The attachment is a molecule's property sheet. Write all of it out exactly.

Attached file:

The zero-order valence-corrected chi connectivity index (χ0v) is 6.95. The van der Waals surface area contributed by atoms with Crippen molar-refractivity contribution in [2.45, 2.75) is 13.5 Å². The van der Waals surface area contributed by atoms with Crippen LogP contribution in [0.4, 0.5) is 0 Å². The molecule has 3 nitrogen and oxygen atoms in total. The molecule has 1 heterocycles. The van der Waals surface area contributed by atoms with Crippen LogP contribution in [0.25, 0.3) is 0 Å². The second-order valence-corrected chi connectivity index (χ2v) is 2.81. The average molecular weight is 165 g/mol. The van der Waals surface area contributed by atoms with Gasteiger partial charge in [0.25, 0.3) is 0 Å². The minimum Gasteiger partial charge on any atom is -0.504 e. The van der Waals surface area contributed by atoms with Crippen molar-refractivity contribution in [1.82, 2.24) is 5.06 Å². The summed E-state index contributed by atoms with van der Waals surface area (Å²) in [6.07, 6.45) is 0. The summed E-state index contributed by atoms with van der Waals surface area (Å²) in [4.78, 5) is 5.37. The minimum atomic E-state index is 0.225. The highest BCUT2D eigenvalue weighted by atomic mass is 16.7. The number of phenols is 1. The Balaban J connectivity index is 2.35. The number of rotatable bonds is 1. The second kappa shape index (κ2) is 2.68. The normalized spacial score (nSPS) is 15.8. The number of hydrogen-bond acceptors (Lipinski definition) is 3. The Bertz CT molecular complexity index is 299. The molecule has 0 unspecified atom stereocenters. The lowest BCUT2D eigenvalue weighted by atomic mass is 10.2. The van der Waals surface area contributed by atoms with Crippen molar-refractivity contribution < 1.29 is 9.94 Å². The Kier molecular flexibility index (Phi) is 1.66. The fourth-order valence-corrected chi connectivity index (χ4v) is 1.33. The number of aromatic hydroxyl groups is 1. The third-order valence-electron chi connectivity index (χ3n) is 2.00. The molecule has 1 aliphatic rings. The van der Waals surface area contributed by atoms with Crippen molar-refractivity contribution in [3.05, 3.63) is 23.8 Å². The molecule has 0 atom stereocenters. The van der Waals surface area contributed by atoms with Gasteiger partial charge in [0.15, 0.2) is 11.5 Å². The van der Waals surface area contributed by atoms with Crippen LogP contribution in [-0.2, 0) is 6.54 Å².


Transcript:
The zero-order valence-corrected chi connectivity index (χ0v) is 6.95. The van der Waals surface area contributed by atoms with Crippen molar-refractivity contribution in [2.45, 2.75) is 13.5 Å². The van der Waals surface area contributed by atoms with Crippen LogP contribution in [0.4, 0.5) is 0 Å². The molecule has 3 nitrogen and oxygen atoms in total. The molecule has 1 heterocycles. The van der Waals surface area contributed by atoms with Crippen LogP contribution in [0.25, 0.3) is 0 Å². The second-order valence-corrected chi connectivity index (χ2v) is 2.81. The average molecular weight is 165 g/mol. The van der Waals surface area contributed by atoms with Gasteiger partial charge in [0.25, 0.3) is 0 Å². The minimum Gasteiger partial charge on any atom is -0.504 e. The van der Waals surface area contributed by atoms with Crippen molar-refractivity contribution in [1.82, 2.24) is 5.06 Å². The summed E-state index contributed by atoms with van der Waals surface area (Å²) in [6.07, 6.45) is 0. The summed E-state index contributed by atoms with van der Waals surface area (Å²) in [4.78, 5) is 5.37. The minimum atomic E-state index is 0.225. The highest BCUT2D eigenvalue weighted by atomic mass is 16.7. The number of phenols is 1. The Balaban J connectivity index is 2.35. The number of rotatable bonds is 1. The second kappa shape index (κ2) is 2.68. The normalized spacial score (nSPS) is 15.8. The number of hydrogen-bond acceptors (Lipinski definition) is 3. The Bertz CT molecular complexity index is 299. The molecule has 0 unspecified atom stereocenters. The lowest BCUT2D eigenvalue weighted by atomic mass is 10.2. The van der Waals surface area contributed by atoms with Crippen molar-refractivity contribution < 1.29 is 9.94 Å². The Kier molecular flexibility index (Phi) is 1.66. The fourth-order valence-corrected chi connectivity index (χ4v) is 1.33. The number of aromatic hydroxyl groups is 1. The third-order valence-electron chi connectivity index (χ3n) is 2.00. The molecule has 1 aliphatic rings. The van der Waals surface area contributed by atoms with Crippen molar-refractivity contribution in [3.05, 3.63) is 23.8 Å². The molecule has 0 atom stereocenters. The van der Waals surface area contributed by atoms with Gasteiger partial charge in [0.15, 0.2) is 11.5 Å². The van der Waals surface area contributed by atoms with Crippen LogP contribution in [-0.2, 0) is 6.54 Å².